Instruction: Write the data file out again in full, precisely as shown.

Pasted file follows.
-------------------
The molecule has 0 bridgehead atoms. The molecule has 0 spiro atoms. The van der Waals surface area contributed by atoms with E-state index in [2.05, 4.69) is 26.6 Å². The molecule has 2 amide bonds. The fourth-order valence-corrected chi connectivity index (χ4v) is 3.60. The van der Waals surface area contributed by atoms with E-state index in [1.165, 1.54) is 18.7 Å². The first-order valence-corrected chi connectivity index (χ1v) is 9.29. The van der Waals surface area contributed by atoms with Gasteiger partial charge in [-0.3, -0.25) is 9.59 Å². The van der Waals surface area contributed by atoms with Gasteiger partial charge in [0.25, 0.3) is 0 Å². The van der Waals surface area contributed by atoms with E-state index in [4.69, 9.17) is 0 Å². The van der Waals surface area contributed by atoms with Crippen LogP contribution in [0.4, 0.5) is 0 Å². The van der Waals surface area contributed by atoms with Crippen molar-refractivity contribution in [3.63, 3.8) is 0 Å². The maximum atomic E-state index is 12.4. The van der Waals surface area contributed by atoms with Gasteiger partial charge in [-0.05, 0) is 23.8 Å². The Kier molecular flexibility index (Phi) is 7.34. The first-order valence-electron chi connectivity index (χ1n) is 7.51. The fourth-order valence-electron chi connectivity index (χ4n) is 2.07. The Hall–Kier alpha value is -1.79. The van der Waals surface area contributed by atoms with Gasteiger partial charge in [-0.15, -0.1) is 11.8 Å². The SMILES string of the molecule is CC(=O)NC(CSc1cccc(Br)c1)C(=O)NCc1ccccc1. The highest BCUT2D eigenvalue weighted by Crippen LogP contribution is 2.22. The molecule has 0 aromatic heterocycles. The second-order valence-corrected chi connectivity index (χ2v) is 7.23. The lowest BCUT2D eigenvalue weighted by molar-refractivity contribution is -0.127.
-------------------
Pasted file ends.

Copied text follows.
The molecule has 0 bridgehead atoms. The molecule has 0 spiro atoms. The van der Waals surface area contributed by atoms with E-state index in [2.05, 4.69) is 26.6 Å². The molecule has 2 amide bonds. The fourth-order valence-corrected chi connectivity index (χ4v) is 3.60. The van der Waals surface area contributed by atoms with E-state index in [1.165, 1.54) is 18.7 Å². The first-order valence-corrected chi connectivity index (χ1v) is 9.29. The van der Waals surface area contributed by atoms with Gasteiger partial charge in [-0.3, -0.25) is 9.59 Å². The van der Waals surface area contributed by atoms with Gasteiger partial charge in [0.25, 0.3) is 0 Å². The van der Waals surface area contributed by atoms with E-state index in [4.69, 9.17) is 0 Å². The van der Waals surface area contributed by atoms with Crippen LogP contribution in [0.4, 0.5) is 0 Å². The van der Waals surface area contributed by atoms with Crippen molar-refractivity contribution in [3.63, 3.8) is 0 Å². The maximum atomic E-state index is 12.4. The van der Waals surface area contributed by atoms with Gasteiger partial charge in [-0.05, 0) is 23.8 Å². The Kier molecular flexibility index (Phi) is 7.34. The first-order valence-electron chi connectivity index (χ1n) is 7.51. The fourth-order valence-electron chi connectivity index (χ4n) is 2.07. The Hall–Kier alpha value is -1.79. The van der Waals surface area contributed by atoms with Gasteiger partial charge in [-0.15, -0.1) is 11.8 Å². The SMILES string of the molecule is CC(=O)NC(CSc1cccc(Br)c1)C(=O)NCc1ccccc1. The highest BCUT2D eigenvalue weighted by Crippen LogP contribution is 2.22. The molecule has 0 aromatic heterocycles. The second-order valence-corrected chi connectivity index (χ2v) is 7.23. The lowest BCUT2D eigenvalue weighted by molar-refractivity contribution is -0.127.